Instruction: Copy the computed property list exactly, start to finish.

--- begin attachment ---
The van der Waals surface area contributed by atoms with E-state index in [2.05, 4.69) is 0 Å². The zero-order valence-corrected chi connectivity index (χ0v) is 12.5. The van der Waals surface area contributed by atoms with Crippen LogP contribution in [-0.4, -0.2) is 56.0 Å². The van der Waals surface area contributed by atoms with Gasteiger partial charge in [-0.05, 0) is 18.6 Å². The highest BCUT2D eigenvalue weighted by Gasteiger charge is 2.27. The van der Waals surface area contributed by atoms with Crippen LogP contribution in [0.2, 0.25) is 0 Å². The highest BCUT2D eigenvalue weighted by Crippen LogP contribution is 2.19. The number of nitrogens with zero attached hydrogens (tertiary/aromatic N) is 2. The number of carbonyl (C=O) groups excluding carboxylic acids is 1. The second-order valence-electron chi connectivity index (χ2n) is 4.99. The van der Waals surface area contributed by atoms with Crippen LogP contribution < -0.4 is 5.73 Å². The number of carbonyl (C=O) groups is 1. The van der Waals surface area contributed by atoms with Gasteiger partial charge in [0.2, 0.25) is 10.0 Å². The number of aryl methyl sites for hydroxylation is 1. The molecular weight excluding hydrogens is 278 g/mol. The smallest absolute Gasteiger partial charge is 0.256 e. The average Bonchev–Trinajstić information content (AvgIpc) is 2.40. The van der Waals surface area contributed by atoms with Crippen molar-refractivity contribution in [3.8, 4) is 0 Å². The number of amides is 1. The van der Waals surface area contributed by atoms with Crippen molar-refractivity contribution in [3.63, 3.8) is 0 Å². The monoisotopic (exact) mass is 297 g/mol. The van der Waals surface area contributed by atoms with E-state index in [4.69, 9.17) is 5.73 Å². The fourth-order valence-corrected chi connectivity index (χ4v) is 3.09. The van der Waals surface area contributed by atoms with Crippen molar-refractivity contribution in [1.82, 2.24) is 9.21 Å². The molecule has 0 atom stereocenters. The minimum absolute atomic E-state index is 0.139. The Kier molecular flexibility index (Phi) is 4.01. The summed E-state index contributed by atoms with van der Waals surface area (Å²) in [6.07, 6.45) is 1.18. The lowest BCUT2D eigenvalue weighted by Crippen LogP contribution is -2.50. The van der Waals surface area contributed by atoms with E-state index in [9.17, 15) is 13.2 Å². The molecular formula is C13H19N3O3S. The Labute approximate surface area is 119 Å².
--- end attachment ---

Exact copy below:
The van der Waals surface area contributed by atoms with E-state index in [2.05, 4.69) is 0 Å². The zero-order valence-corrected chi connectivity index (χ0v) is 12.5. The van der Waals surface area contributed by atoms with Crippen LogP contribution in [-0.4, -0.2) is 56.0 Å². The van der Waals surface area contributed by atoms with Gasteiger partial charge in [-0.05, 0) is 18.6 Å². The highest BCUT2D eigenvalue weighted by Gasteiger charge is 2.27. The van der Waals surface area contributed by atoms with Crippen LogP contribution in [0.2, 0.25) is 0 Å². The highest BCUT2D eigenvalue weighted by Crippen LogP contribution is 2.19. The number of nitrogens with zero attached hydrogens (tertiary/aromatic N) is 2. The number of carbonyl (C=O) groups excluding carboxylic acids is 1. The second-order valence-electron chi connectivity index (χ2n) is 4.99. The van der Waals surface area contributed by atoms with Crippen LogP contribution < -0.4 is 5.73 Å². The number of carbonyl (C=O) groups is 1. The van der Waals surface area contributed by atoms with Gasteiger partial charge in [0.2, 0.25) is 10.0 Å². The number of aryl methyl sites for hydroxylation is 1. The molecular weight excluding hydrogens is 278 g/mol. The smallest absolute Gasteiger partial charge is 0.256 e. The average Bonchev–Trinajstić information content (AvgIpc) is 2.40. The van der Waals surface area contributed by atoms with Crippen molar-refractivity contribution in [3.8, 4) is 0 Å². The number of amides is 1. The van der Waals surface area contributed by atoms with Crippen molar-refractivity contribution in [3.63, 3.8) is 0 Å². The monoisotopic (exact) mass is 297 g/mol. The van der Waals surface area contributed by atoms with E-state index in [4.69, 9.17) is 5.73 Å². The fourth-order valence-corrected chi connectivity index (χ4v) is 3.09. The van der Waals surface area contributed by atoms with Crippen molar-refractivity contribution in [1.82, 2.24) is 9.21 Å². The molecule has 0 atom stereocenters. The minimum absolute atomic E-state index is 0.139. The Kier molecular flexibility index (Phi) is 4.01. The summed E-state index contributed by atoms with van der Waals surface area (Å²) in [6.07, 6.45) is 1.18. The lowest BCUT2D eigenvalue weighted by Crippen LogP contribution is -2.50. The van der Waals surface area contributed by atoms with E-state index in [9.17, 15) is 13.2 Å². The molecular formula is C13H19N3O3S. The Labute approximate surface area is 119 Å².